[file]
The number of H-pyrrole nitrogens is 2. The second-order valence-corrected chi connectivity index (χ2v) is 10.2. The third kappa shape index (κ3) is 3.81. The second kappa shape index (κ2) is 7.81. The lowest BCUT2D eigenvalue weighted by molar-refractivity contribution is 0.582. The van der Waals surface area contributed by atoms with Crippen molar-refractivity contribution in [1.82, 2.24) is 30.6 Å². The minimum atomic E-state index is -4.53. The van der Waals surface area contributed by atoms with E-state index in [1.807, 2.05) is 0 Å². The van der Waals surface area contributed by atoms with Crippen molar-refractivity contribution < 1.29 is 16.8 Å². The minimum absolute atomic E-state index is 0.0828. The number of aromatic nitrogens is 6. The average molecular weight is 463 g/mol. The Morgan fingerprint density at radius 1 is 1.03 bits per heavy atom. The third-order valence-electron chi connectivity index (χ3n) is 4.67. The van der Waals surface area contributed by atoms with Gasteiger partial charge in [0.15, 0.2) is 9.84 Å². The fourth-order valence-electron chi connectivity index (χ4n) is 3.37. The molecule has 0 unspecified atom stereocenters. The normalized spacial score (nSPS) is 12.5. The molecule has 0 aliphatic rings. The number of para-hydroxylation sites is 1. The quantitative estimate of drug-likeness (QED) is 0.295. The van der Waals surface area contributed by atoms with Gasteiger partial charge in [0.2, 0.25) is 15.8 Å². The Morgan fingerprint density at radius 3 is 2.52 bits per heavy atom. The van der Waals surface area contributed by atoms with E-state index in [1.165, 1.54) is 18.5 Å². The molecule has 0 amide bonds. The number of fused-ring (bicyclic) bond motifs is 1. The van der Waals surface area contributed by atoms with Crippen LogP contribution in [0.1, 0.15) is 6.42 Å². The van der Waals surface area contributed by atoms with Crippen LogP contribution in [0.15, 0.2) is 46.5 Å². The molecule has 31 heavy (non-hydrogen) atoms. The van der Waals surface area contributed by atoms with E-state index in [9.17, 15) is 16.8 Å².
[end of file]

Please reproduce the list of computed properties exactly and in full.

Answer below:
The number of H-pyrrole nitrogens is 2. The second-order valence-corrected chi connectivity index (χ2v) is 10.2. The third kappa shape index (κ3) is 3.81. The second kappa shape index (κ2) is 7.81. The lowest BCUT2D eigenvalue weighted by molar-refractivity contribution is 0.582. The van der Waals surface area contributed by atoms with Crippen molar-refractivity contribution in [1.82, 2.24) is 30.6 Å². The minimum atomic E-state index is -4.53. The van der Waals surface area contributed by atoms with E-state index in [1.807, 2.05) is 0 Å². The van der Waals surface area contributed by atoms with Crippen molar-refractivity contribution < 1.29 is 16.8 Å². The minimum absolute atomic E-state index is 0.0828. The number of aromatic nitrogens is 6. The average molecular weight is 463 g/mol. The Morgan fingerprint density at radius 1 is 1.03 bits per heavy atom. The third-order valence-electron chi connectivity index (χ3n) is 4.67. The van der Waals surface area contributed by atoms with Gasteiger partial charge in [0.15, 0.2) is 9.84 Å². The fourth-order valence-electron chi connectivity index (χ4n) is 3.37. The molecule has 0 unspecified atom stereocenters. The normalized spacial score (nSPS) is 12.5. The molecule has 0 aliphatic rings. The number of para-hydroxylation sites is 1. The quantitative estimate of drug-likeness (QED) is 0.295. The van der Waals surface area contributed by atoms with Gasteiger partial charge in [0.2, 0.25) is 15.8 Å². The Morgan fingerprint density at radius 3 is 2.52 bits per heavy atom. The van der Waals surface area contributed by atoms with E-state index in [1.165, 1.54) is 18.5 Å². The molecule has 0 amide bonds. The number of fused-ring (bicyclic) bond motifs is 1. The van der Waals surface area contributed by atoms with Crippen LogP contribution in [0.1, 0.15) is 6.42 Å². The van der Waals surface area contributed by atoms with Crippen LogP contribution in [0.15, 0.2) is 46.5 Å². The molecule has 31 heavy (non-hydrogen) atoms. The van der Waals surface area contributed by atoms with E-state index in [9.17, 15) is 16.8 Å².